Sharper’s Index

Special Animal Manure Issue

Pure Water Gazette columnist B. Bee Sharper Ferrets out the facts that Harper’s misses.


by Gene Franks

The Agriculture Committee of the U. S. Senate, directed by chairman Tom Harkin (D-Iowa), performed an extensive study of the state of our nation’s manure.  Although the findings of Harkin’s committee were called “staggering” by the Associated Press, the story was essentially ignored except for a few page 22 newspaper stories.  Our numbers columnist, Bee Bee Sharper, intrigued by the big numbers that figure into animal manure statistics, decided to turn the committee’s findings into a column.  B. Bea’s numerical facts are taken from an excellent article on the Harkin findings, Pamela Rice’s  “Everything You Never Wanted To Know About Manure,” which appeared in the Fall 1999 issue of Vegetarian Voice. Here are B. Bea’s findings.

  • Pounds of waste produced each year by farm animals in the United States: 2.74 trillion.

  • If this waste were loaded on the boxcars of a single train (Heaven forbid!), the number of times this train’s length would reach around the earth: 12.5.

  • Human population of a city that would create the same amount of excrement as the dairies in California’s Central Valley: 21,000,000.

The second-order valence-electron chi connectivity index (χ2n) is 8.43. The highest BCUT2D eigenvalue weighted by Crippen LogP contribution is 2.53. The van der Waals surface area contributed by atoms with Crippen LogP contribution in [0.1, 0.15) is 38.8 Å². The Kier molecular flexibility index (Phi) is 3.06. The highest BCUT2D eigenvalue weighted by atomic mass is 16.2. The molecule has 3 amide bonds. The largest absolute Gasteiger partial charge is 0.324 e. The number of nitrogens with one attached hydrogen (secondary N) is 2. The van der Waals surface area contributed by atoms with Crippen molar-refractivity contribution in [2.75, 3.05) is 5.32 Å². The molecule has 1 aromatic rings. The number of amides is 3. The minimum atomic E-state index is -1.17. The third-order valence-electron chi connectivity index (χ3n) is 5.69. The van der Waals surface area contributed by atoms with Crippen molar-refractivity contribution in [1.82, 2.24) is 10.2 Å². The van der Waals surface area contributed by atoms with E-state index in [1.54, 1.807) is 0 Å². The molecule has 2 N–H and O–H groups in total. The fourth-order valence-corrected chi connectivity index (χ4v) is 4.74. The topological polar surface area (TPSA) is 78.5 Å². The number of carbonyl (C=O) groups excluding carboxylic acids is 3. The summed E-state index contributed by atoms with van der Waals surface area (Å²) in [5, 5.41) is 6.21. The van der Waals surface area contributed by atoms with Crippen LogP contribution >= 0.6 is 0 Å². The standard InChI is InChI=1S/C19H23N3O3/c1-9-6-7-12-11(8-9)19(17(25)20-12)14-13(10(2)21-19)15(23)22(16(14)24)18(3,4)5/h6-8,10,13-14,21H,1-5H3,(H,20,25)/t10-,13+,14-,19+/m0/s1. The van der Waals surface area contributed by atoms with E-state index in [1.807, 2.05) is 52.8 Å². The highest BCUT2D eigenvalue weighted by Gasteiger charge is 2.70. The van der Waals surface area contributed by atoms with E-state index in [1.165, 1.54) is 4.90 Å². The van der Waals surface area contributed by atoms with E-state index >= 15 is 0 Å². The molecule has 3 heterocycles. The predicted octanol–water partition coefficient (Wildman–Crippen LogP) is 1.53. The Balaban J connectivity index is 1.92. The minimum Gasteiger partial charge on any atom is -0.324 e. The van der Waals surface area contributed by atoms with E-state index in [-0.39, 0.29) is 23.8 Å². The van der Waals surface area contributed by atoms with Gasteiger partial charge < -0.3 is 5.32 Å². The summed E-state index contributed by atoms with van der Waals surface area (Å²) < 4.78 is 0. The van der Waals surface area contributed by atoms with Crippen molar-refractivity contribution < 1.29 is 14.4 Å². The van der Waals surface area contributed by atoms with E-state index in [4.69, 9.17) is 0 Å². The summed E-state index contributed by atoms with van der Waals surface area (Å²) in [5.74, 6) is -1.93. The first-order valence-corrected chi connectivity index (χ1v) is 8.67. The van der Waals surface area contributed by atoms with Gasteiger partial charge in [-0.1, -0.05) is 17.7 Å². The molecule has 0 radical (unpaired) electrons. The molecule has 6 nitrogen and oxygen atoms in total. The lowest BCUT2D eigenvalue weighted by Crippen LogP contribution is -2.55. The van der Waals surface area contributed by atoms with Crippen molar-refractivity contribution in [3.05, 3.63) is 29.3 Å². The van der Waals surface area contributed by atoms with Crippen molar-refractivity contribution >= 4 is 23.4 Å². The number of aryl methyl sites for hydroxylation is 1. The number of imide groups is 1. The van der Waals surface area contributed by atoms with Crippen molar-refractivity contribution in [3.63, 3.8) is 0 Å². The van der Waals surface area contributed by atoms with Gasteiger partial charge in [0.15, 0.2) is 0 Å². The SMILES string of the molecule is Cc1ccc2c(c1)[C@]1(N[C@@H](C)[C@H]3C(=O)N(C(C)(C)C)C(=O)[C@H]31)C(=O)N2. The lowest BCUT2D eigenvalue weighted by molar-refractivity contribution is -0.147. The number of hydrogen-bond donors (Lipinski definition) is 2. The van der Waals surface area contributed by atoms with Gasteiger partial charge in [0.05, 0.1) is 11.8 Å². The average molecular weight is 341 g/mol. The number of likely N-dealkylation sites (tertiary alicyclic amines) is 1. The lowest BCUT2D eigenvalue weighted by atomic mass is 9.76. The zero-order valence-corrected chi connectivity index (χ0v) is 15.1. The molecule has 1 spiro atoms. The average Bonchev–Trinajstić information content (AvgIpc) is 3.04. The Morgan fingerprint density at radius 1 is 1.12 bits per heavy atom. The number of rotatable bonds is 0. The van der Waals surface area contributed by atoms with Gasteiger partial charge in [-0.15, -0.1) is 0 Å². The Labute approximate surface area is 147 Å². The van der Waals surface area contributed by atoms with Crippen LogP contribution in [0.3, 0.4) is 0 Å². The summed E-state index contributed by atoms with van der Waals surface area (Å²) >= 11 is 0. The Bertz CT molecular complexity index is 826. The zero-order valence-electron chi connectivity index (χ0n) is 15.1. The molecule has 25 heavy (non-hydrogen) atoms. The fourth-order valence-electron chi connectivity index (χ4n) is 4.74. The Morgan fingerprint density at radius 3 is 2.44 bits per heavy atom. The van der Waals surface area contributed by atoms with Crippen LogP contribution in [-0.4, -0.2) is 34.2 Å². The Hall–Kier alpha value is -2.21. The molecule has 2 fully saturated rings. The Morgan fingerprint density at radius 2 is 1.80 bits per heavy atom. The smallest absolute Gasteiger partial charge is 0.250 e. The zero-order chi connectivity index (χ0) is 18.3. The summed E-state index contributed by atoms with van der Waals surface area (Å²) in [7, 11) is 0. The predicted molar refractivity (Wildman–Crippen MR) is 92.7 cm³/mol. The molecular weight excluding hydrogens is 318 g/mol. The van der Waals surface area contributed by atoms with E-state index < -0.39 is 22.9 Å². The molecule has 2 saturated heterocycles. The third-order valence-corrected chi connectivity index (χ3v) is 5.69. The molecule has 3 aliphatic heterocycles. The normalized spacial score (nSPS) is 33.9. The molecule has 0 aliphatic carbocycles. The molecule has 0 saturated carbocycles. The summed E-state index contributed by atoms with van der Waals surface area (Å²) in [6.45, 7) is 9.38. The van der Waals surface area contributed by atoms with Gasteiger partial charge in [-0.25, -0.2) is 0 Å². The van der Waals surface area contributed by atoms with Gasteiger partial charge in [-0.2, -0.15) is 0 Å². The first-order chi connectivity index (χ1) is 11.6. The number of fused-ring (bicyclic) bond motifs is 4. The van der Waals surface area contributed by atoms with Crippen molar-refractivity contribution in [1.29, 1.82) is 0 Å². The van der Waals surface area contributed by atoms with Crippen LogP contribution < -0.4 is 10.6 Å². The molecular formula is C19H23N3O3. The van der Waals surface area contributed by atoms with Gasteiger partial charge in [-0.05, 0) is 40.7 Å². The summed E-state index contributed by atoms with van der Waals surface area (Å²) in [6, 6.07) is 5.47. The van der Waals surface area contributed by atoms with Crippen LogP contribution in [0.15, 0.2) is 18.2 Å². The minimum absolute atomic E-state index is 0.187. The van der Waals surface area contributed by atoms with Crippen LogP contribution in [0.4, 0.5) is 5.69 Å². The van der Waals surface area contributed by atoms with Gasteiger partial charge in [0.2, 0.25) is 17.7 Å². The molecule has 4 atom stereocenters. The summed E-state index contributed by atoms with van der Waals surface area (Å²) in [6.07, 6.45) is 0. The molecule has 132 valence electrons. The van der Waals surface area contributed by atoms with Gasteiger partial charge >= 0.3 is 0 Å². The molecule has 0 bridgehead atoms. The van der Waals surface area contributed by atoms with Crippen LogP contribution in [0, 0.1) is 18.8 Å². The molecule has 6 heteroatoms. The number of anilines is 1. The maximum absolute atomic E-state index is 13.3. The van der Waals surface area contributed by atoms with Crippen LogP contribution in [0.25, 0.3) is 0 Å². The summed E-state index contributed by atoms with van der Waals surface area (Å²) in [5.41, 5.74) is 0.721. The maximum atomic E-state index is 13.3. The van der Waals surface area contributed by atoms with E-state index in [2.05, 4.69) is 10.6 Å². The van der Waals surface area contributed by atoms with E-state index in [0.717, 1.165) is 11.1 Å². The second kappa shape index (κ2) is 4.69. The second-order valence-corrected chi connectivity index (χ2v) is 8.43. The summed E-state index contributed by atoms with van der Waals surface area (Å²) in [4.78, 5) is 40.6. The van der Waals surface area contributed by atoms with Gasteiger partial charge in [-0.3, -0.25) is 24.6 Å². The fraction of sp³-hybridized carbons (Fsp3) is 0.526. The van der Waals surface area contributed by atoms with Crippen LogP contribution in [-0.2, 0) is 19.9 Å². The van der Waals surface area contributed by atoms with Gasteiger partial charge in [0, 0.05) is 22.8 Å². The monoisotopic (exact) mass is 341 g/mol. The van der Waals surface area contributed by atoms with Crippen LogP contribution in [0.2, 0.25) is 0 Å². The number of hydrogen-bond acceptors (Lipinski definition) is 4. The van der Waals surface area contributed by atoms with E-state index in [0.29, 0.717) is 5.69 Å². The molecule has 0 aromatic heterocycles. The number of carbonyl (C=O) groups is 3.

• Estimated number of manure-generating animal-feeding operations in the United States: 450,000.

  • Percentage of rivers that have been identified by the EPA as “impaired” in which agricultural runoff from animal waste is the largest problem: 60%.

  • Number of Olympic-size swimming pools that would fit into one of the innumerable large “lagoons” (temporary excrement storage facilities) spread throughout the United States: 200.

  • Percentage of the older lagoons in North Carolina that are leaking enough to contaminate groundwater: 50%.

  • Number of separate noxious gasses that contribute to the foul odor which emanates from hog barns: 150.

  • Number of dead birds that are composted or incinerated by the poultry industry each year: 160,000,000.

  • Factor by which U.S. animal excrement exceeds human: 130 times.